The Importance of Focus

In Washington and Colorado, the legal, adult-use marijuana industry is now about five years old, and Oregon and Alaska aren’t far behind. It’s been a remarkable time and a lot has been learned. There have been some good stories, but also plenty of bad ones. If I were to weigh the good against the bad, and compare expectations prior to legalization with the current realities, I’d say the majority of participants (at least on the West Coast) have come to understand that the easy “green rush” riches many thought they’d make have been largely unrealized. To be fair, there are business people making big profits in this industry and right now, most are in retail.

However, if I were to point to one thing that seems to be a common thread among successful businesses, it’s that they tend to focus on one core competency or business model.

If you look at the rest of the business world, focus is often one of the key indicators of success. For example, McDonald’s doesn’t do pizza, and Pizza Hut doesn’t do burgers. Boeing doesn’t do piston planes or business jets, and Cessna doesn’t do big, commercial airliners. Costco doesn’t have a speed line or sell single candy bars, and 7-Eleven avoids gigantic, 50-roll packs of toilet paper. In other words, if you look at America’s most successful companies, they stay laser-focused on what they’re good at. We’ve editorialized on this subject many times in Marijuana Venture, but it often seems to go in one ear and out the other. Cultivators, especially, seem to get fixated on creating dozens of different products when in all likelihood, they should just stay focused on getting good (read: really efficient) at growing bud. Another way of thinking about this would be to imagine the typical apple orchardist. My guess is that if you talked to an apple orchardist and suggested they branch out by creating apple sauce, apple wine, hard cider and any number of other products, you’d get a response that went something like this: “Our core competency is growing apples, and we’re really good at it. We have no experience or knowledge of selling directly to retailers, and we certainly don’t know how to make apple sauce or cider. We leave that to the folks we sell wholesale to, who understand and focus on that end of the business.”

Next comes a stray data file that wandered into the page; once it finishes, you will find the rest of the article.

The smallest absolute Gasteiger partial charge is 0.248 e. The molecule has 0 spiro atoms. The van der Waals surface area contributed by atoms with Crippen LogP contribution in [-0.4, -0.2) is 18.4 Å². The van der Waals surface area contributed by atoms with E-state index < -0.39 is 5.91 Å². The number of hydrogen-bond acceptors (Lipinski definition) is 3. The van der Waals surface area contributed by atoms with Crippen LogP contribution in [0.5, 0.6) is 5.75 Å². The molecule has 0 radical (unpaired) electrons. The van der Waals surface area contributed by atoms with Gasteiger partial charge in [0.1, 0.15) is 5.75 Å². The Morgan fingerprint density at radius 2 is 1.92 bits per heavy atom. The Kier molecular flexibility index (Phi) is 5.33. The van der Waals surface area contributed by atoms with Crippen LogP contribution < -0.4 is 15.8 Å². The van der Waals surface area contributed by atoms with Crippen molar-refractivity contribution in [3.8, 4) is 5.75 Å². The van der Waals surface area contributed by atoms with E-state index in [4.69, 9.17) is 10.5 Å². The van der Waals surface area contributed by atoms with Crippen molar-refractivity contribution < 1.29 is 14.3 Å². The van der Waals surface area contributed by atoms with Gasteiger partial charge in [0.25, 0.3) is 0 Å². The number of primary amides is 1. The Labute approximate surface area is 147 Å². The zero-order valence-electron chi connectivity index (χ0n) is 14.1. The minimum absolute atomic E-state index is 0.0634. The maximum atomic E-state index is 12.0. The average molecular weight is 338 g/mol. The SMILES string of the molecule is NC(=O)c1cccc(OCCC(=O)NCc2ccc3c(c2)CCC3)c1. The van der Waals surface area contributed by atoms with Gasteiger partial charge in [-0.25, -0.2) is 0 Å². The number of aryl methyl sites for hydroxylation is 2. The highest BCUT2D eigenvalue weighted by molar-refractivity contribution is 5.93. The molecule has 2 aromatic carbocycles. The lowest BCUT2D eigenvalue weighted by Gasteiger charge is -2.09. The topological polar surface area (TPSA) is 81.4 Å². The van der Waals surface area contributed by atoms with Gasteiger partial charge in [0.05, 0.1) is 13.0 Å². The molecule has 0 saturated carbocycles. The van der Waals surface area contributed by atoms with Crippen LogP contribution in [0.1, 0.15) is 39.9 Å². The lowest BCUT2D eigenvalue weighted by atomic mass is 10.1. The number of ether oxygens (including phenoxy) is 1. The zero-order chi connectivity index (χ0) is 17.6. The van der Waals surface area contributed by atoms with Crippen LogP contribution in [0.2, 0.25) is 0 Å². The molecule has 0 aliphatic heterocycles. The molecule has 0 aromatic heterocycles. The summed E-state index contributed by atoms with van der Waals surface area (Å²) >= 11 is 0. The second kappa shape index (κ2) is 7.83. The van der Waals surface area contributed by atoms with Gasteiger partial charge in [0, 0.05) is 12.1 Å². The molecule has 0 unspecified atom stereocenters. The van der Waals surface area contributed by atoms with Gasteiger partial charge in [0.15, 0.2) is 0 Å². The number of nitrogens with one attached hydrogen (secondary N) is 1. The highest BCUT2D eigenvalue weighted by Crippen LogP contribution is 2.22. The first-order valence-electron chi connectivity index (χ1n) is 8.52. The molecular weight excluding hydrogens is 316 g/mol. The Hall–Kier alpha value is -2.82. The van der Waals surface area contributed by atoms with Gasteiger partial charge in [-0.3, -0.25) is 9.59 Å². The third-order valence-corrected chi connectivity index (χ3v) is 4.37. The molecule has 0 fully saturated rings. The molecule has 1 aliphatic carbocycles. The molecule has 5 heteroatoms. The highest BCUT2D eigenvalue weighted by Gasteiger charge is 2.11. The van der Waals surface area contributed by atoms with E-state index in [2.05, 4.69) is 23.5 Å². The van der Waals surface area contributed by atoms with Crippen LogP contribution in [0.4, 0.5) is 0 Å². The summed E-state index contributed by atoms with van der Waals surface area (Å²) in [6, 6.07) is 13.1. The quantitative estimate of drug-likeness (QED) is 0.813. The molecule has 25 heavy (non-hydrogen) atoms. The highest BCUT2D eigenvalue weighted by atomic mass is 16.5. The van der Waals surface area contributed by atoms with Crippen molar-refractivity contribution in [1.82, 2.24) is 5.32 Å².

For more than 15 years, I ran a CD-ROM publishing company that did $50 million in annual sales. It was very profitable and ranked No. 1 in the non-gaming, reference/education category. We sold to Costco, Best Buy, Target, Amazon and many other big U.S. and Canadian retailers. Our brands included Playboy, National Geographic, Scholastic, PBS and Rand McNally. One of the things I learned (sometimes the hard way) was that as good as we were in reference and education CD-ROM publishing, we were equally bad when it came to making books, distributing non-CD-ROM products and expanding into areas like sporting goods and food. In other words, when we stuck to our core business expertise, we excelled — and even beat both Microsoft and Rosetta Stone in the language CD-ROM business. When we tried to do things outside our area of expertise, we usually failed because others were better at it than us.

In a recent conversation with the CEO of one of the big Northwest cannabis retailers, he told me he has no desire to enter the cultivation side of the business. His focus is retail, and he explained that growing cannabis was not something he had any desire to do, because it would distract him and his company from becoming the best retail operator in the industry. My guess is that he will be proven correct in the long run.

One final comment: If you’re still not clear how this works, look no further than Washington, D.C. It’s obvious from the mess in our capital that the real estate developer best known for brassy high-rise buildings, unpaid bills, bankruptcies and tacky consumer products should stick with his core competency!


Greg James



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